Dr. John Colton: Table Tennis Champion

John Colton playing ping pong.
John Colton playing table tennis.

On February 5th 2022, Dr. John Colton won the BYU intramurals table tennis (ping pong)tournament. There were 5 “skill” brackets, allowing both beginners and experienced table tennis masters to participate. Many came to have fun and compete over the title of being BYU’s  greatest table tennis player, but only one person could come out on top and John won gold for the highest skill bracket!

Dr. Colton has been a faculty member of the BYU Department of Physics and Astronomy since 2007, whose research interests are focused on semiconductor nanostructures. He’s played table tennis for years in many different capacities. He got into table tennis for fun as a BYU undergrad, and has only played more intensely since then. His skill in table tennis increased in graduate school, and Dr. Colton officially joined his first table tennis club as a postdoc at the Naval Research Lab. He then was a professor at the Univ. of Wisconsin, La Crosse, but there weren’t very good table tennis options there so he came to BYU to stay in 2007. He has been playing frequently since.

When asked if his knowledge of physics that he has gained in his career have contributed to his success in the realm of table tennis, he smilingly responded “No. People like to joke that since I’m a physics professor I will know exactly how the table tennis balls will move when I hit them, since I understand spin and the Bernoulli effect. In reality any advantage that might give me can be matched by a few hours of observation and practice.”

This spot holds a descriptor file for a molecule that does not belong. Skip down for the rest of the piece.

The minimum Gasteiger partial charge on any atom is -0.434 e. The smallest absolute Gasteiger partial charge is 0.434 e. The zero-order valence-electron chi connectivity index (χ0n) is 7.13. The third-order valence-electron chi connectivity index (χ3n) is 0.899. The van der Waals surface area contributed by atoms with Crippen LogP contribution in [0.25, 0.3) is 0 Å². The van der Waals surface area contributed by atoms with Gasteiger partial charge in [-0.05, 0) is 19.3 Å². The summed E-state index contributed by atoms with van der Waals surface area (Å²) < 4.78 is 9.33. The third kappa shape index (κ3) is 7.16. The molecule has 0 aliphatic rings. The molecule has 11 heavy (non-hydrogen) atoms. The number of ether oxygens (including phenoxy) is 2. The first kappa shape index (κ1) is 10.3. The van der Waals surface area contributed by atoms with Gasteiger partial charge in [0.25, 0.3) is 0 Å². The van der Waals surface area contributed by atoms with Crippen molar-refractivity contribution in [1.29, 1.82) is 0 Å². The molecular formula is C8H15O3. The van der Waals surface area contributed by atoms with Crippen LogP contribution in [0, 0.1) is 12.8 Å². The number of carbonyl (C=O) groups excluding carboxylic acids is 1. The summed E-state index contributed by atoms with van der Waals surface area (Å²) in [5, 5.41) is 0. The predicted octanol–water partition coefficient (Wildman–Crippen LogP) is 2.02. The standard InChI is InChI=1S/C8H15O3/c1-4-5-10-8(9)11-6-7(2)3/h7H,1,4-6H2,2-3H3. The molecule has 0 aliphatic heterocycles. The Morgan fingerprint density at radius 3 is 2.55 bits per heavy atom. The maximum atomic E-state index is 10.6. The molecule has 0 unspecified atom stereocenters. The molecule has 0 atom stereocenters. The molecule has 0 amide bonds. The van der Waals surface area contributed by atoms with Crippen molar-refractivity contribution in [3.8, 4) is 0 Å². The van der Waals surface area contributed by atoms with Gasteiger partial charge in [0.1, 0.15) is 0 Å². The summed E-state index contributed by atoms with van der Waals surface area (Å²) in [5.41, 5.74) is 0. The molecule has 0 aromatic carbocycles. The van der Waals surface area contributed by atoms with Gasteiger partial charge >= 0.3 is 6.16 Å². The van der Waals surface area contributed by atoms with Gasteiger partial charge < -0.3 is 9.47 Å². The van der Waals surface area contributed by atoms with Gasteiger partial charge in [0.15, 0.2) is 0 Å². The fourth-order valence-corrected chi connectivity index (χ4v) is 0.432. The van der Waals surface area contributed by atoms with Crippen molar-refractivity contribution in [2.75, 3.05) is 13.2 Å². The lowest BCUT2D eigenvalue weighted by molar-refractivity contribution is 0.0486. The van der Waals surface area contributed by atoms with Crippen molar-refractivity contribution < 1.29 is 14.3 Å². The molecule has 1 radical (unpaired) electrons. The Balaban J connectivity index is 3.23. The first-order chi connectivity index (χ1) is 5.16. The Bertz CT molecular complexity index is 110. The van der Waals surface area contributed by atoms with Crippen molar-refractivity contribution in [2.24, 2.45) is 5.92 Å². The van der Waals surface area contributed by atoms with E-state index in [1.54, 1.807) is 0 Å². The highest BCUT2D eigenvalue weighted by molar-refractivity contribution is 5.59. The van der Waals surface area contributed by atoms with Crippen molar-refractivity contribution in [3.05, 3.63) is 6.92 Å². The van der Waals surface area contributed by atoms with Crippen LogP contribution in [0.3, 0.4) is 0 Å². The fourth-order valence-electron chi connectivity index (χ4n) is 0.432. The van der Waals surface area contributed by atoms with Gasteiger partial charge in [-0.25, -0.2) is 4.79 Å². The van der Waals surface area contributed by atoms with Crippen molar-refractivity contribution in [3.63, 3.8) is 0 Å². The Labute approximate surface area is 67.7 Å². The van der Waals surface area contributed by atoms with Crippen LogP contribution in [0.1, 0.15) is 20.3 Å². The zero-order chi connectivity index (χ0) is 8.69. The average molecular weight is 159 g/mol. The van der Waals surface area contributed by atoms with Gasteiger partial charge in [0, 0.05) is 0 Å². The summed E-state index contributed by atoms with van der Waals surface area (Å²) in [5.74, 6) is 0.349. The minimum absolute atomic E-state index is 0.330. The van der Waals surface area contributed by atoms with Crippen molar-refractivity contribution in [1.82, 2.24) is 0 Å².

In addition to Dr. Colton’s ping pong wizardry, he’s also the A Cappella Club advisor and the co-organizer of the first-ever department ultimate Frisbee team —which made it to the finals last year. Dr. Richard Sandberg, Dr. Denise Stephens, and Dr. Ben Frandsen have also played on the team.

We’re proud of our faculty who excel in their fields of studywhile still finding time to have fun within the campus community.

Student Authors: Aidan Gillam, Ryan Scott, and Tyler Harding

Edited by Brian Anderson

News and Events

Image for Reveling in Uncertainty
Despite the inherent time constraints of engaging undergraduate and graduate students in research, Scott Bergeson enjoys teaching this “seek and find” principle to his students, a principle that has become his philosophy for life.
Image for BYU Acoustics Records Artemis Launch
A group of BYU students and professors gathered acoustical recordings of at the world’s most powerful rocket launch.
Image for Kent Gee Recognized by AIAA
Kent Gee is selected as Associate Fellow of American Institute of Aeronautics and Astronautics in their class of 2023
Image for West Mountain Observatory contributes to understand distant galaxy
BYU’s West Mountain Observatory was one of 37 ground-based telescopes throughout the world monitoring the active galaxy that is roughly 1 billion light years away.
Image for Dr. Tim Leishman retires from BYU
Dr. Leishman's time at BYU was filled with great teaching and profound mentoring
Image for Dr. John Colton: Table Tennis Champion
Dr. John Colton won the 2022 BYU intramural table tennis tournament
Image for Debunking acoustics myths around the Saturn V
When the Saturn V rocket propelled man to the moon in July 1969, the blast from the rocket’s engines was tremendous. Marked by a dazzling display of flames and deafening noise, the monumental event gave rise to widespread claims that the acoustic force of the rocket melted concrete and ignited grass fires miles away. New research from BYU debunks this common myth.
Image for Dr. Aleksandr Mosenkov, new Astronomy faculty
Dr. Aleksandr Mosenkov, new faculty, looks forward to receiving some of the first data from the James Webb Space Telescope to study galaxy formation
Image for Sounding out the Deep: Traci Neilsen’s Trip to the North Atlantic
A recent research adventure took Dr. Traci Neilsen and two students to the North Atlantic Ocean. Neilsen, an associate professor of physics at BYU, and her team apply artificial intelligence to noises in the ocean to classify the seabed.